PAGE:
Delivers Commencement Address at Ohio State University
Ohio State University
June 14, 2002
10:17 A.M. EDT
Thank you all very much. I appreciate that very warm welcome. President Kirwan,
thank you for inviting me. Governor Taft, Chairman Patterson, distinguished
members of the Ohio State faculty, trustees, family members, distinguished guests
and, most importantly, members of the mighty class of 2002. (Applause.) Congratulations.
You have earned a degree at a great American institution, and you have every
right to be proud. (Applause.)
I want to congratulate your parents. (Applause.) Many of you have written your
last tuition check. (Laughter.) That must be nice -- I'm still writing them.
(Laughter.) You've given so much encouragement and support to your children,
and their gratitude will only increase over the years. I also commend Ohio State's
fine faculty, which has done so much to shape the minds and hopes of the graduating
One more word of congratulations is in order. Today I had the honor of meeting
Coach Jim Tressel. (Applause.) Most polite of him to share with me the really
fine experience that the Buckeyes had up in Ann Arbor this year. (Applause.)
And I appreciate so very much the honorary degree you're conferring upon me
today. I'm delighted that George Steinbrenner is receiving one as well. I guess
we're both being honored as legends of baseball -- (laughter) -- legends, at
least, in our own minds. (Laughter.)
I am now the only person standing between you and your diploma. The tradition
of commencement addresses is to be brief -- and forgotten. I assure you that
this speech will be shorter than it seems.
Your senior year was special in your life -- and the months since last September
have been extraordinary in our country's history. On a Tuesday morning, America
went from a feeling of security to one of vulnerability, from peace to war,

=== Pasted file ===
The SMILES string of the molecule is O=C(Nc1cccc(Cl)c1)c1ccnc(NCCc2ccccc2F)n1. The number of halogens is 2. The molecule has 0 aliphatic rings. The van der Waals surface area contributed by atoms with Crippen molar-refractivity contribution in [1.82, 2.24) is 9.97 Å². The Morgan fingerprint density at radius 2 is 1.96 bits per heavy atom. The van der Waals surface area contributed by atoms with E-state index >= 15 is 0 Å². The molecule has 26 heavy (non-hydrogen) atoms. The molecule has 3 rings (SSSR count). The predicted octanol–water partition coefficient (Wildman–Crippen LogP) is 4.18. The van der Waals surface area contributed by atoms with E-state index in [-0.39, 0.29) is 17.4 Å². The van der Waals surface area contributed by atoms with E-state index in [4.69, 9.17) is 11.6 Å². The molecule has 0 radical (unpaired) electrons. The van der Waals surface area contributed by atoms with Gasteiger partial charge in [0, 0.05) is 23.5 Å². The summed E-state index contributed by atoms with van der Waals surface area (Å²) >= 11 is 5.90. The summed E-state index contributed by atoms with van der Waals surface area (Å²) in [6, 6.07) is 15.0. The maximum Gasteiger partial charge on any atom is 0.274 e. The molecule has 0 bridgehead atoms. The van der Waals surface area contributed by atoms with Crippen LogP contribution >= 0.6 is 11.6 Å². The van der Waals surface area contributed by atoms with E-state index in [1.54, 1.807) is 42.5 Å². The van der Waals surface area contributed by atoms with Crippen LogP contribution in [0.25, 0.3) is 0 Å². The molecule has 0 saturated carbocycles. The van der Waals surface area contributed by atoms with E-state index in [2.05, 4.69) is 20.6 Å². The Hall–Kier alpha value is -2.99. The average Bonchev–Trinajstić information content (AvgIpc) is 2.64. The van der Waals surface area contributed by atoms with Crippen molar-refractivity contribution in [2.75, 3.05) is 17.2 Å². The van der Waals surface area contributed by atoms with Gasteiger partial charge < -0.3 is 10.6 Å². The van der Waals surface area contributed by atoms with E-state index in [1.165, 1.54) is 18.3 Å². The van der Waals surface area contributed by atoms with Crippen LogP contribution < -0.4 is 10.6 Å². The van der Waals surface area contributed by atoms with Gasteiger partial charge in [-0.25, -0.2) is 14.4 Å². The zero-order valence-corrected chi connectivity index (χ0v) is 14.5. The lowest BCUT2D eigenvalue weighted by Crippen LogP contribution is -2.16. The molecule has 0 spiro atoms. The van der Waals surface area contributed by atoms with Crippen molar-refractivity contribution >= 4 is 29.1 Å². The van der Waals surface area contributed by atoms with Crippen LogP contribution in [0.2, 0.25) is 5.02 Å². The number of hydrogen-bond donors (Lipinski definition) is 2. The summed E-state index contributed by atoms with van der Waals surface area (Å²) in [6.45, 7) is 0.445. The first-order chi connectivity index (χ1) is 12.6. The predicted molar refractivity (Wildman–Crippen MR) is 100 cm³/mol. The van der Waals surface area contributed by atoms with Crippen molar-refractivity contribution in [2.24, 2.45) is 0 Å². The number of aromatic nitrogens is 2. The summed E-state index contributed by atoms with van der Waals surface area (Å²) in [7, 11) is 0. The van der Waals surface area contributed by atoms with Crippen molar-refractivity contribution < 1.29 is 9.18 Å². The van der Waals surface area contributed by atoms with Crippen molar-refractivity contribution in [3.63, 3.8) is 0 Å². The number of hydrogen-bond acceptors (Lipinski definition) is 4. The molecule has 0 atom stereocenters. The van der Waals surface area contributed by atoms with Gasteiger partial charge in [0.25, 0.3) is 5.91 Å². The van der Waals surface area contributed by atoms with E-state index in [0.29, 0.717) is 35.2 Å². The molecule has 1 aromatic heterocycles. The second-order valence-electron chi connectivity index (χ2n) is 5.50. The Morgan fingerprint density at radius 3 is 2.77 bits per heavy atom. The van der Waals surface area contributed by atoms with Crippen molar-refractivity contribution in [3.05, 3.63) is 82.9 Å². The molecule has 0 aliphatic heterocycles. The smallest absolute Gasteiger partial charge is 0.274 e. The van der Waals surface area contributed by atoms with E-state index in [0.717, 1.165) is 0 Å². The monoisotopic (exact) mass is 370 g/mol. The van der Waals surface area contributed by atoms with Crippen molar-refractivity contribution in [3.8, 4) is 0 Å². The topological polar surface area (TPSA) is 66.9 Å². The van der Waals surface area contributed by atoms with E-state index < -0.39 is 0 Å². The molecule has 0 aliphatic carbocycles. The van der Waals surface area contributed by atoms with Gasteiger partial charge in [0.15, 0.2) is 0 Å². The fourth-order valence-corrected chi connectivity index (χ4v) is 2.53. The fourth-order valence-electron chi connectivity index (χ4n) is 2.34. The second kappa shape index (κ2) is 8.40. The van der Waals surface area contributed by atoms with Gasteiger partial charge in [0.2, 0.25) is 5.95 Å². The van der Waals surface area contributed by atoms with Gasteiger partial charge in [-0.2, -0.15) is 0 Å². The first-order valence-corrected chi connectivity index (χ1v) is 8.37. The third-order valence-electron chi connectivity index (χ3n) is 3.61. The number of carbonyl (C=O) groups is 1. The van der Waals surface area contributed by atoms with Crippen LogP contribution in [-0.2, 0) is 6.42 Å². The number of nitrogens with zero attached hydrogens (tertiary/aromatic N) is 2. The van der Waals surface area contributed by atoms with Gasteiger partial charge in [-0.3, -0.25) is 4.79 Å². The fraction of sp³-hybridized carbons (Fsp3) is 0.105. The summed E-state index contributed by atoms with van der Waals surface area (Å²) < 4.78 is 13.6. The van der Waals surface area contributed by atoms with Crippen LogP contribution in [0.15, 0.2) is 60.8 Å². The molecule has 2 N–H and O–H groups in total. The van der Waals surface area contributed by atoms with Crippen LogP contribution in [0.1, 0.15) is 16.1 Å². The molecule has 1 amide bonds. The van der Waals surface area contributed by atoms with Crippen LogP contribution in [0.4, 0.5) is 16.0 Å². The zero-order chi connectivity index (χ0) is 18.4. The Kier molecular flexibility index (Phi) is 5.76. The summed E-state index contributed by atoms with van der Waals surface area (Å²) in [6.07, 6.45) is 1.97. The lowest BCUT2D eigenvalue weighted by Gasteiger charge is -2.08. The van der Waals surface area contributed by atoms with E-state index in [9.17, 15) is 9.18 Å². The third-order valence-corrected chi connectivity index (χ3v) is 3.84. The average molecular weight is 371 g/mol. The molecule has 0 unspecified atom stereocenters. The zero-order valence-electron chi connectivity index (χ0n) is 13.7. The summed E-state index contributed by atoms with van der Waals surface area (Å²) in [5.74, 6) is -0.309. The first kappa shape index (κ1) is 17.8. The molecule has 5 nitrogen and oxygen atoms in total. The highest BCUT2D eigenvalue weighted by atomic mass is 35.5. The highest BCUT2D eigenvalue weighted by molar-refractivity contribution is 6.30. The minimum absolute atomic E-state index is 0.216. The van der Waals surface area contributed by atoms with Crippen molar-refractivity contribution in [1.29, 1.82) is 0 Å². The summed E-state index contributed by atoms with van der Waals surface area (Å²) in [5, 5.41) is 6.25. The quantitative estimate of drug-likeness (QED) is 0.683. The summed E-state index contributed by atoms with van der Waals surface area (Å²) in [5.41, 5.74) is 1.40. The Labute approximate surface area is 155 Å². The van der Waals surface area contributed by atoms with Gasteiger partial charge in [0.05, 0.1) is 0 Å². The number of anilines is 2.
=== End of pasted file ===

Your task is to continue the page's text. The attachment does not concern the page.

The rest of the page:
from a time of calm to a great and noble cause. We are called to defend liberty
against tyranny and terror. We've answered that call. We will bring security
to our people and justice to our enemies. (Applause.)
In the last nine months, we've seen the true character of our country. We learned
of firefighters who wrote their Social Security numbers on their arms with felt
tip pens -- to mark and identify their bodies -- and then rushed into burning
buildings. We learned of the desperate courage of passengers on Flight 93 --
average citizens who led the first counter-attack in the war on terror. (Applause.)
We watched the searchers, month after month, fulfill their grim duty -- and
New Yorkers line the streets to cheer them on their way to work each morning.
And in these events, we relearned something large and important: the achievements
that last and count in life come through sacrifice and compassion and service.
Some believe this lesson in service is fading as distance grows from the shock
of September the 11th, that the good we have witnessed is shallow and temporary.
Your generation will respond to these skeptics -- one way or another. You will
determine whether our new ethic of responsibility is the break of a wave, or
the rise of a tide. You will determine whether we become a culture of selfishness
and look inward -- or whether we will embrace a culture of service and look
outward. Because this decision is in your hands, I'm confident of the outcome.
Your class and your generation understand the need for personal responsibility
-- so you will make a culture of service a permanent part of American life.
After all, nearly 70 percent of your class volunteers in some form -- from Habitat
for Humanity to Big Brothers and Big Sisters, to OhioReads. Ohio State has been